Physiology of Mutagenesis
University of Cambridge & MRC Cancer Unit

Our Research

Somatic mutations arising through cell-intrinsic and exogenous processes mark the genome with distinctive patterns termed mutational signatures. The causes of these mutational signatures and the mechanisms by which they arise are only partially understood. It transpires that several mutational signatures are relatively benign, and present in normal cells as well as in cancer cells. However, some mutational signatures are important to recognize clinically because they indicate biological abnormalities that may be targets for therapeutic intervention or serve as prognosticators for outcome.

In this team, we are focused on understanding all aspects of mutational signatures including their aetiologies, the sources of DNA damage that give rise to them, and the mutational mechanisms by which they become etched into the genome, a theme we refer to as Mutagenesis. We are also intrigued by how human cells coordinate physiological responses to the onslaught of DNA injury that they endure, in an effort to remain healthy and normal, and how maladaptations lead to development of age-related diseases such as cancer and neurodegeneration, a theme we call Cellular Adaptation. We use a combination of computational and experimental approaches to explore those two areas.

Additionally, we feel passionately about Clinical Translation and develop computational tools towards improved patient stratification and early cancer detection. We have particular expertise in whole cancer genome analysis and interpretation and apply these skills as widely as possible. We are a diverse group of individuals and are interested in hearing from anyone interested in joining the academic laboratory or clinical/genomic infrastructure team.

Introduction

Somatic mutations arising through cell-intrinsic and exogenous processes mark the genome with distinctive patterns termed mutational signatures. The causes of these mutational signatures and the mechanisms by which they arise are only partially understood. It transpires that several mutational signatures are relatively benign, and present in normal cells as well as in cancer cells. However, some mutational signatures are important to recognize clinically because they indicate biological abnormalities that may be targets for therapeutic intervention or serve as prognosticators for outcome.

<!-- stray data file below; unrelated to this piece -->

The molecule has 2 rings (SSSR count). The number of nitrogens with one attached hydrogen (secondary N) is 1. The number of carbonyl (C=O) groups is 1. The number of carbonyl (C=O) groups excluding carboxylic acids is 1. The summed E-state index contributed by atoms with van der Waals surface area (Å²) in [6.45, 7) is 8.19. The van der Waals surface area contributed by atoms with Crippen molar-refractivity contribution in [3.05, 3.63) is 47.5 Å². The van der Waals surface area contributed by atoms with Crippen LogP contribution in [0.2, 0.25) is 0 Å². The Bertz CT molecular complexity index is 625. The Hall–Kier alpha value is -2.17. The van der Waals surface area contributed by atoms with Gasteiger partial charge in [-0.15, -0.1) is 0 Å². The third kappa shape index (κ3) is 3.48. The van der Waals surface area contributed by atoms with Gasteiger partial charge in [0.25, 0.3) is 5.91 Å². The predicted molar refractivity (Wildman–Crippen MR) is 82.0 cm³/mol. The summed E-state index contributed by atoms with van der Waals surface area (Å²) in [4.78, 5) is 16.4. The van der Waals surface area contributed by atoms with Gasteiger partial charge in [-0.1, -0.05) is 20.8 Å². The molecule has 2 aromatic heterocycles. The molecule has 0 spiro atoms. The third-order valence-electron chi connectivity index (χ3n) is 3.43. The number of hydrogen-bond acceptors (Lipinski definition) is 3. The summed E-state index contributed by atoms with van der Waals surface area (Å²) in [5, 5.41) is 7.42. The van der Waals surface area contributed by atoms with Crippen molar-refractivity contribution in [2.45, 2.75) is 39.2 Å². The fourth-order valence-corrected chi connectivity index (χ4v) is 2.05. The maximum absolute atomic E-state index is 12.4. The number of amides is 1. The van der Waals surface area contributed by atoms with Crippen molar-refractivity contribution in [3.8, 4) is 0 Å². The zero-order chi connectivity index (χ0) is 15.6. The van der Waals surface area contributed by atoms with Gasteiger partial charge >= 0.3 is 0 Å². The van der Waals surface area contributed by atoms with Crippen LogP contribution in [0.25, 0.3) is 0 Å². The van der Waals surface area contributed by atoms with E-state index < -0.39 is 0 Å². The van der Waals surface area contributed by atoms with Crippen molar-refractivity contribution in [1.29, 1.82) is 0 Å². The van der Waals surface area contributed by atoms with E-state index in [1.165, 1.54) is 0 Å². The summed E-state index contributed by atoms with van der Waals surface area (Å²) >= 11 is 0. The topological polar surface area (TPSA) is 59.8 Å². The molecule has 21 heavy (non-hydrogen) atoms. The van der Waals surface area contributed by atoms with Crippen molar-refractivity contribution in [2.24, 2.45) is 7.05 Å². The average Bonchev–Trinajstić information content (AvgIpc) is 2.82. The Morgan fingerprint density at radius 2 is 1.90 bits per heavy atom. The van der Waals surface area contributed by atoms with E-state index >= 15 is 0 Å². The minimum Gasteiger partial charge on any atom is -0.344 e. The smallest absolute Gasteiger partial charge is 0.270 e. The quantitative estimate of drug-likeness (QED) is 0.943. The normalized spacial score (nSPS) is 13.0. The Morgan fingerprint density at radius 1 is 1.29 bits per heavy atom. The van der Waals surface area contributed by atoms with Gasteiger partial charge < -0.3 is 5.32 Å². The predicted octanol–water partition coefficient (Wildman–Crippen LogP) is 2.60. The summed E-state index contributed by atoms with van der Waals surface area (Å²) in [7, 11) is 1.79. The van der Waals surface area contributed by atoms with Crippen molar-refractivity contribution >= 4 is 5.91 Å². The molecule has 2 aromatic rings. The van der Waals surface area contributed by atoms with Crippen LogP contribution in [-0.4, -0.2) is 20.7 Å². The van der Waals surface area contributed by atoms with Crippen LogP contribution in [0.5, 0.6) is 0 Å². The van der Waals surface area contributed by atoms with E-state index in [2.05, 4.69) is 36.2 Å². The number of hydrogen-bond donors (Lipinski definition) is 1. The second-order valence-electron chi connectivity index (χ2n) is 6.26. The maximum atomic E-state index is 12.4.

In this team, we are focused on understanding all aspects of mutational signatures including their aetiologies, the sources of DNA damage that give rise to them, and the mutational mechanisms by which they become etched into the genome, a theme we refer to as Mutagenesis. We are also intrigued by how human cells coordinate physiological responses to the onslaught of DNA injury that they endure, in an effort to remain healthy and normal, and how maladaptations lead to development of age-related diseases such as cancer and neurodegeneration, a theme we call Cellular Adaptation. We use a combination of computational and experimental approaches to explore those two areas.

Additionally, we feel passionately about Clinical Translation and develop computational tools towards improved patient stratification and early cancer detection. We have particular expertise in whole cancer genome analysis and interpretation and apply these skills as widely as possible. We are a diverse group of individuals and are interested in hearing from anyone interested in joining the academic laboratory or clinical/genomic infrastructure team.

MutagenesisCellular AdaptationClinical Translation